Stirred, Not Shaken

Re­view of the 2018 As­ton Martin DB11


Mo­tor­ing ed­i­tor Robert St­ed­man re­views the 2018 As­ton Martin DB11

Among the things that made James Bond films so ex­cit­ing, other than beau­ti­ful women, vil­lains and ex­otic lo­ca­tions, were the cars that 007 drove. And one lux­ury car man­u­fac­turer was fea­tured more than any other. The first As­ton Martin, a DB5 Mark III, first ap­peared in 1964’s Goldfin­ger. In more re­cent years, other As­ton Martin mod­els were also fea­tured, with the iconic sil­ver birch DB5 even resur­fac­ing in Bond’s last movie, Spec­tre. That film also fea­tured a DB10, too. In case you didn’t know, the ‘DB’ stands for David Brown, an en­gi­neer and in­dus­tri­al­ist who pur­chased As­ton Martin in 1947. What’s so spe­cial about an As­ton Martin? Well, they’re ex­otic, grace­ful, beau­ti­ful, pow­er­ful, fast and ex­pen­sive lux­ury mo­tor­cars. And As­ton Martin’s new­est DB11 is no ex­cep­tion. As renowned fur­ni­ture de­signer Carsten Ovesen re­marked after test-driv­ing the model, “I wouldn’t change one sin­gle line or curve on this beau­ti­ful ma­chine.” When the DB11 de­buted in 2016, it rep­re­sented a bold new change for As­ton Martin, and that re­mains true in 2018. The newly styled car was a re­place­ment for the ven­er­a­ble DB9, and was the first model to de­but the brand’s all-new twin-tur­bocharged V12. The DB11 was also the first new As­ton Martin to gain from the tie-up with Mercedes-Benz, with much of the elec­tron­ics in the DB11 com­ing from the Ger­man car man­u­fac­turer. Daim­ler AG, MercedesBenz’s par­ent com­pany, now owns 5 per cent of As­ton Martin.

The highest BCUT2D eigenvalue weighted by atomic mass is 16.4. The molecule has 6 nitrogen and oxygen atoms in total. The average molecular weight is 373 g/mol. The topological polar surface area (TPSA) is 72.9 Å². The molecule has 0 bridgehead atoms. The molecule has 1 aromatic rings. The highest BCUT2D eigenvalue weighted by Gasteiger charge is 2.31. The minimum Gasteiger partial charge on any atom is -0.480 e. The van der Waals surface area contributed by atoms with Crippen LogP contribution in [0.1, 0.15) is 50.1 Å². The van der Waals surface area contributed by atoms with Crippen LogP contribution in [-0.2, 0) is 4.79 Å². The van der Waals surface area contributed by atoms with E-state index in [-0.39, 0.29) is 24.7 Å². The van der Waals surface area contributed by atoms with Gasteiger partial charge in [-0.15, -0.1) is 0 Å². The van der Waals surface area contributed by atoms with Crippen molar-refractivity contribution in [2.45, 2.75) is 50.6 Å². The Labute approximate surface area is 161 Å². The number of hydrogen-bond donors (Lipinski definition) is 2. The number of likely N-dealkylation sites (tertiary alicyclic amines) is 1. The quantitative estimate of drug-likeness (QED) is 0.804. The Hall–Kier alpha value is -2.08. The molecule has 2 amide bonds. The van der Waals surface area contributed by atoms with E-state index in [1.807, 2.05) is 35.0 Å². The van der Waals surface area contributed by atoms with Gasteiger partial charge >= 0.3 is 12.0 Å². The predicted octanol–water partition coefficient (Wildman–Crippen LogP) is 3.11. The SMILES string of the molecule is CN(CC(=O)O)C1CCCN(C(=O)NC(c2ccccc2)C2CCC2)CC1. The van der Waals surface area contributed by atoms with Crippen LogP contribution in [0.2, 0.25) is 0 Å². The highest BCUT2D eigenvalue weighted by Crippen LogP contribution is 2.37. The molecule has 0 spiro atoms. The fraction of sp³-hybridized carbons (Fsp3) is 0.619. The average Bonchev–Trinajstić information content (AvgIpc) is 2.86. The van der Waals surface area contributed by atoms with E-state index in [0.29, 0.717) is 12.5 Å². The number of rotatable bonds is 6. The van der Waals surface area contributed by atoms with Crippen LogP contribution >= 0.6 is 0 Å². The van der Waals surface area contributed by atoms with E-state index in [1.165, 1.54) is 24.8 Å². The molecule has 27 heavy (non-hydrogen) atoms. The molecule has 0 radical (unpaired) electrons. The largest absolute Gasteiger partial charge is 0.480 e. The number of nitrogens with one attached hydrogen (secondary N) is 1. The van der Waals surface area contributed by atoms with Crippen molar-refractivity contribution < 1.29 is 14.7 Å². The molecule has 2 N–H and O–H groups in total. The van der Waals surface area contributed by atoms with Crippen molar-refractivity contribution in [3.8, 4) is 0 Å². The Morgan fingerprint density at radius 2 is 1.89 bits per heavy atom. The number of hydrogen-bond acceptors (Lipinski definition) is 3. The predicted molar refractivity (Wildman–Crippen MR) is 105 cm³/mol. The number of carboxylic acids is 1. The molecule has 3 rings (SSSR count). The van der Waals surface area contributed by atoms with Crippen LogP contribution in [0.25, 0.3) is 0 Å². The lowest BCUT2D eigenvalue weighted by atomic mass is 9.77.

Smaller, Lighter New En­gine

While the first ver­sion of­fered a 5.2-liter twin-tur­bocharged V12 en­gine, As­ton Martin re­cently in­tro­duced a smaller, lighter 4.0-liter twin-tur­bocharged V8. We tested that DB11 en­gine con­fig­u­ra­tion. Nat­u­rally, the V12 is more pow­er­ful but the new, smaller V8 seems bet­ter suited to this car. It’s also 115kg lighter and more com­pact than the V12 ver­sion. That weight re­duc­tion helps and im­proves steer­ing and han­dling. Mercedes-Benz’s per­for­mance di­vi­sion, AMG, pro­duces the new V8 en­gine. As­ton Martin engi­neers also de­signed new en­gine mounts that, to­gether with the cus­tom, slim-line wet sump sys­tem en­ables the V8 to be mounted as low as pos­si­ble for an op­ti­mised cen­tre-of­grav­ity – some­thing you want in a per­for­mance au­to­mo­bile. As­ton Martin engi­neers also re­tained the V12’s eight-speed, elec­tronic au­to­matic trans­mis­sion, rather than use Mercedes’ seven-speed unit, which is stan­dard on the orig­i­nal AMG V8, in keep­ing with GT tra­di­tion the car is driven by the rear wheels. A car­bon fiber drive shaft is used to trans­fer power to the rear. The shaft is four times lighter and stiffer than steel, and trans­fers more torque to the dif­fer­en­tial.

El­e­gant, Ef­fort­less Dive

One thing that many driv­ers love about this car is the sound the en­gine makes. It’s not su­per loud, but the head­ers and ex­haust put a mild, un­mis­tak­able rum­ble of pure power in the cabin. One fea­ture